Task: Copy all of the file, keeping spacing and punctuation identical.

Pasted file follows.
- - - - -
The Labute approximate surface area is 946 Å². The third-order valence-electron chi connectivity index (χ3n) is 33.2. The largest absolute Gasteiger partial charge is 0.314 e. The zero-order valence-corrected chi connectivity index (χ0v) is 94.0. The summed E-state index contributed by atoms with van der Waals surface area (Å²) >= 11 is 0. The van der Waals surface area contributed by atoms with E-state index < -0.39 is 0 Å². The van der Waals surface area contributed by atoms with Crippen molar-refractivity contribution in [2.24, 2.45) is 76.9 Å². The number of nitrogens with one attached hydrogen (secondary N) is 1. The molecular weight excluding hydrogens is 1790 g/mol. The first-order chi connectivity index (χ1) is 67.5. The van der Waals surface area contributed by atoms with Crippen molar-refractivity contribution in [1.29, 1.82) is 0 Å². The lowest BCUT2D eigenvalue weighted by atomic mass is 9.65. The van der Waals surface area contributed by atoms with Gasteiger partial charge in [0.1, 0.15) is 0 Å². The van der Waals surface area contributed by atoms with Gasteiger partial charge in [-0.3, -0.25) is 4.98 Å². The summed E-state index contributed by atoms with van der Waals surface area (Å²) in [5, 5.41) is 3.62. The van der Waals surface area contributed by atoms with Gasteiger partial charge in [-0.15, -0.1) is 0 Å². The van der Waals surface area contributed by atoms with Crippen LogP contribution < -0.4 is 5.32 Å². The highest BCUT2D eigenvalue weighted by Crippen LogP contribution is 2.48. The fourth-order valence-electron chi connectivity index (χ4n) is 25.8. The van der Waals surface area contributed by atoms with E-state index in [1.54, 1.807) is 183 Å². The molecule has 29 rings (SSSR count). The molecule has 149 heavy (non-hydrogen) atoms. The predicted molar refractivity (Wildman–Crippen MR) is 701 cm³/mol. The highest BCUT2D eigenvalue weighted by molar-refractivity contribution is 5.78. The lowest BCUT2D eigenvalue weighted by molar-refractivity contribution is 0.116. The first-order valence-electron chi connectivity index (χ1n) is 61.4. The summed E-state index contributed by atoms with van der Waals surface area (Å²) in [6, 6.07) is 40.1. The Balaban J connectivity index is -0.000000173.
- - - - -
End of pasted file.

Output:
The Labute approximate surface area is 946 Å². The third-order valence-electron chi connectivity index (χ3n) is 33.2. The largest absolute Gasteiger partial charge is 0.314 e. The zero-order valence-corrected chi connectivity index (χ0v) is 94.0. The summed E-state index contributed by atoms with van der Waals surface area (Å²) >= 11 is 0. The van der Waals surface area contributed by atoms with E-state index < -0.39 is 0 Å². The van der Waals surface area contributed by atoms with Crippen molar-refractivity contribution in [2.24, 2.45) is 76.9 Å². The number of nitrogens with one attached hydrogen (secondary N) is 1. The molecular weight excluding hydrogens is 1790 g/mol. The first-order chi connectivity index (χ1) is 67.5. The van der Waals surface area contributed by atoms with Crippen molar-refractivity contribution in [1.29, 1.82) is 0 Å². The lowest BCUT2D eigenvalue weighted by atomic mass is 9.65. The van der Waals surface area contributed by atoms with Gasteiger partial charge in [0.1, 0.15) is 0 Å². The van der Waals surface area contributed by atoms with Gasteiger partial charge in [-0.3, -0.25) is 4.98 Å². The summed E-state index contributed by atoms with van der Waals surface area (Å²) in [5, 5.41) is 3.62. The van der Waals surface area contributed by atoms with Gasteiger partial charge in [-0.15, -0.1) is 0 Å². The van der Waals surface area contributed by atoms with Crippen LogP contribution < -0.4 is 5.32 Å². The highest BCUT2D eigenvalue weighted by Crippen LogP contribution is 2.48. The fourth-order valence-electron chi connectivity index (χ4n) is 25.8. The van der Waals surface area contributed by atoms with E-state index in [1.54, 1.807) is 183 Å². The molecule has 29 rings (SSSR count). The molecule has 149 heavy (non-hydrogen) atoms. The predicted molar refractivity (Wildman–Crippen MR) is 701 cm³/mol. The highest BCUT2D eigenvalue weighted by molar-refractivity contribution is 5.78. The lowest BCUT2D eigenvalue weighted by molar-refractivity contribution is 0.116. The first-order valence-electron chi connectivity index (χ1n) is 61.4. The summed E-state index contributed by atoms with van der Waals surface area (Å²) in [6, 6.07) is 40.1. The Balaban J connectivity index is -0.000000173.